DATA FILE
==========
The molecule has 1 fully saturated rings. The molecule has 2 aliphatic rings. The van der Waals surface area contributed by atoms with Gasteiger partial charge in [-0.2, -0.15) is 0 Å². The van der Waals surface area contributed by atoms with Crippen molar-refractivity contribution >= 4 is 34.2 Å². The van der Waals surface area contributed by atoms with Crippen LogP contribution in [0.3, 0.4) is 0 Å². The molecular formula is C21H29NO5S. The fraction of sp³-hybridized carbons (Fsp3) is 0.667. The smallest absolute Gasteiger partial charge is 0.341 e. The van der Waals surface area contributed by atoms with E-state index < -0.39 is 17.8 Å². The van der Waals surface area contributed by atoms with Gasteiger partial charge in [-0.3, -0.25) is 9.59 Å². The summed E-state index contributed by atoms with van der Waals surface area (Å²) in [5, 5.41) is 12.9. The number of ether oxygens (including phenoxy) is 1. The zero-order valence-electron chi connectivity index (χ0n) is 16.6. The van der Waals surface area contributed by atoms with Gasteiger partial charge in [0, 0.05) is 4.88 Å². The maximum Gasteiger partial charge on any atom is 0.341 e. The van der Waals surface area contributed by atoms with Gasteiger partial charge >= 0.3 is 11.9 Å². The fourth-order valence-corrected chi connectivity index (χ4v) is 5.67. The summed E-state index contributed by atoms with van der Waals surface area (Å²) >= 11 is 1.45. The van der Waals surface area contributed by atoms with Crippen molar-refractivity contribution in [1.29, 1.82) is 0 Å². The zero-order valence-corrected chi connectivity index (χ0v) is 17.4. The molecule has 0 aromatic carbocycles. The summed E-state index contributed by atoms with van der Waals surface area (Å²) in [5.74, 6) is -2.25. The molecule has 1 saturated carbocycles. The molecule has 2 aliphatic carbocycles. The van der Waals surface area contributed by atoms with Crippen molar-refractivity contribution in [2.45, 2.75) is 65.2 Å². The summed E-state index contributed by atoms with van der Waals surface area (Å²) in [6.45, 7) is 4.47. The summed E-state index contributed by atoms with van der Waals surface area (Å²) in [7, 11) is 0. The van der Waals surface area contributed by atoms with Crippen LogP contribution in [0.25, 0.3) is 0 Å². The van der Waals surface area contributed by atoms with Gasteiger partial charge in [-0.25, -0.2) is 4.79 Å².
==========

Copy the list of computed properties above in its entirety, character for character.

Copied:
The molecule has 1 fully saturated rings. The molecule has 2 aliphatic rings. The van der Waals surface area contributed by atoms with Gasteiger partial charge in [-0.2, -0.15) is 0 Å². The van der Waals surface area contributed by atoms with Crippen molar-refractivity contribution >= 4 is 34.2 Å². The van der Waals surface area contributed by atoms with Crippen LogP contribution in [0.3, 0.4) is 0 Å². The molecular formula is C21H29NO5S. The fraction of sp³-hybridized carbons (Fsp3) is 0.667. The smallest absolute Gasteiger partial charge is 0.341 e. The van der Waals surface area contributed by atoms with E-state index < -0.39 is 17.8 Å². The van der Waals surface area contributed by atoms with Gasteiger partial charge in [-0.3, -0.25) is 9.59 Å². The summed E-state index contributed by atoms with van der Waals surface area (Å²) in [5, 5.41) is 12.9. The number of ether oxygens (including phenoxy) is 1. The zero-order valence-electron chi connectivity index (χ0n) is 16.6. The van der Waals surface area contributed by atoms with Gasteiger partial charge in [0, 0.05) is 4.88 Å². The maximum Gasteiger partial charge on any atom is 0.341 e. The van der Waals surface area contributed by atoms with Gasteiger partial charge >= 0.3 is 11.9 Å². The fourth-order valence-corrected chi connectivity index (χ4v) is 5.67. The summed E-state index contributed by atoms with van der Waals surface area (Å²) >= 11 is 1.45. The van der Waals surface area contributed by atoms with Crippen molar-refractivity contribution in [1.29, 1.82) is 0 Å². The zero-order valence-corrected chi connectivity index (χ0v) is 17.4. The molecule has 0 aromatic carbocycles. The summed E-state index contributed by atoms with van der Waals surface area (Å²) in [5.74, 6) is -2.25. The molecule has 1 saturated carbocycles. The molecule has 2 aliphatic carbocycles. The van der Waals surface area contributed by atoms with Crippen molar-refractivity contribution in [2.45, 2.75) is 65.2 Å². The summed E-state index contributed by atoms with van der Waals surface area (Å²) in [6.45, 7) is 4.47. The summed E-state index contributed by atoms with van der Waals surface area (Å²) in [7, 11) is 0. The van der Waals surface area contributed by atoms with Crippen LogP contribution in [0.25, 0.3) is 0 Å². The van der Waals surface area contributed by atoms with Gasteiger partial charge in [-0.25, -0.2) is 4.79 Å².